# sort 2d vector based on another 2d vector

So I have two 2d vectors where vector1 has the common values in the first row and vector2 has the common values in the second column. I want to sort the rows in vector2 according to the values in the first row of vector1. Whats the best way to do this?

This is what I got so far, though I wonder if there is some way to do this better with the sort algorithm:

``````for(unsigned int i = 1; i < vec2.size(); i++)
if(vec2[i][1] != vec1[0][i])
swap(vec2[i], vec2[i + 1]);
``````
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Possible duplicate of stackoverflow.com/q/11341498/819272 –  TemplateRex Jul 12 '12 at 6:07
A couple of questions (unrelated to your problem but still important): Why not start looping at `0`? Have you made sure that the size of `vec2` and `vec1[0]` is the same? Have you made sure that the size of `etf_comp` is one larger than the size of `vec2`? –  Joachim Pileborg Jul 12 '12 at 6:14
@JoachimPileborg Wasn't starting the loop at 0 to skip headers. Fixed the above code, forgot to change etf_comp to vec2. –  riotburn Jul 12 '12 at 6:26
So you explored `<algorithm>` and found `std::swap`... Why didn't you use `std::sort` from the same header while you were at it rather than invent your own bubble sort? std::sort is `O(N log N)` vs `O(N^2)` for bubble sort. –  smocking Jul 12 '12 at 6:54
@smocking Yea I said that there is probably some way to do it with sort but I haven't faintest idea the syntax for that. –  riotburn Jul 12 '12 at 7:02

A straightforward solution could be:

``````std::vector<std::vector<int>> v1 = {
{ 3, 6, 4 },
{ 1, 1, 1 },
{ 1, 1, 1 }
};
std::vector<std::vector<int>> v2 = {
{ 1, 4, 1 },
{ 1, 6, 1 },
{ 1, 3, 1 }
};

const std::vector<int>& order = v1[0];

std::sort(v2.begin(), v2.end(), [&order](
const std::vector<int>& r1, const std::vector<int>& r2) {
auto it1 = std::find(order.begin(), order.end(), r1[1]);
auto it2 = std::find(order.begin(), order.end(), r2[1]);
return (it1 - it2) < 0;
});
``````

However, this solution has quite a high cost, O(N^2 log N). Depending on the size of the vectors this might be a problem or not.

Another approach would be to use an intermediate vector as an indirection:

``````std::vector<int> idxs(order.size());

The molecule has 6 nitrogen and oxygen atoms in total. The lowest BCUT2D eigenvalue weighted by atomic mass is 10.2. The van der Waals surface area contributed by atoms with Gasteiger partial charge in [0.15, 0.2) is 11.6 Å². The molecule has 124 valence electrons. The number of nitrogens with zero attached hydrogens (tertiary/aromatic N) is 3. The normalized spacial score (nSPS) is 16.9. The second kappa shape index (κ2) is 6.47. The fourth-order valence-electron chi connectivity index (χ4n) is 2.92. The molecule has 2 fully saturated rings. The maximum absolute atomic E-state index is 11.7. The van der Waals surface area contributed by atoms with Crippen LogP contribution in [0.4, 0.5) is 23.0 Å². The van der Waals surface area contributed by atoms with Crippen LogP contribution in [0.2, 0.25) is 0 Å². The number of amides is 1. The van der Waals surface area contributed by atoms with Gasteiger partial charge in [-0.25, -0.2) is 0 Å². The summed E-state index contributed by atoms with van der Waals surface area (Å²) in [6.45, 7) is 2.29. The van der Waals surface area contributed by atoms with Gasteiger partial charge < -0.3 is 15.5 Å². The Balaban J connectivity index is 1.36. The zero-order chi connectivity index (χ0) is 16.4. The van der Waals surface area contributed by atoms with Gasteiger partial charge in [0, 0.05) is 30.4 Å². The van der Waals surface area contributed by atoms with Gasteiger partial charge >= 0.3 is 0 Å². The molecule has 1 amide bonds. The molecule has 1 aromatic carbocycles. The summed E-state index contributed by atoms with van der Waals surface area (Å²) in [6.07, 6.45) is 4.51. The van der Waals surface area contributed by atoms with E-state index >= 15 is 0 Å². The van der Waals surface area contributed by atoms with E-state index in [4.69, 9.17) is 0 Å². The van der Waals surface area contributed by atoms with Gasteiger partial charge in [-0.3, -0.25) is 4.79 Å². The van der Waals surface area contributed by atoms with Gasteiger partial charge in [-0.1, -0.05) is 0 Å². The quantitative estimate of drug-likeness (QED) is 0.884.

for (std::size_t i = 0; i < order.size(); i++)
idxs[i] = std::find(order.begin(), order.end(), v2[i][1]) - order.begin();

// After computing the intermediate vector you could access v2 like this:
v2[idxs[i]][j]
``````

This solution has O(N^2) cost, at the expense of some overhead every time you access `v2`.

Finally, you could try to come up with a custom sort solution. Still, I believe it is not possible to solve this problem with a smaller cost than O(N^2).

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Thanks beta, could explain in more lay terms what you're doing in the first one? Also for the second solution, wouldn't the idxs[i] = find(order.begin(), order.end(), v1) - order.begin(); ? –  riotburn Jul 12 '12 at 18:39
@riotburn You are right about `v1`. I will fix that. The first approach uses `sort` function. That function can use a compare function (in this case I used a C++11 lambda function) for comparing two elements. The compare function finds where the elements are in the first row of `v1` and based on that the whole `v2` is sorted. In order to better understand how `sort` works, have a look at here and try to think of an easier problem. –  betabandido Jul 12 '12 at 22:37
@riotburn For instance, you could think how you would sort a vector of strings based on the length of the strings. In that case the lambda function would be: `[](const string& s1, const string& s2) { return s1.size() < s2.size(); }`. –  betabandido Jul 12 '12 at 22:38
@riotburn Actually `find(order.begin(), order.end(), v2[i][1])` is fine, since it is looking for an element from `v2` in `order` (which is the first row of `v1`). –  betabandido Jul 13 '12 at 9:25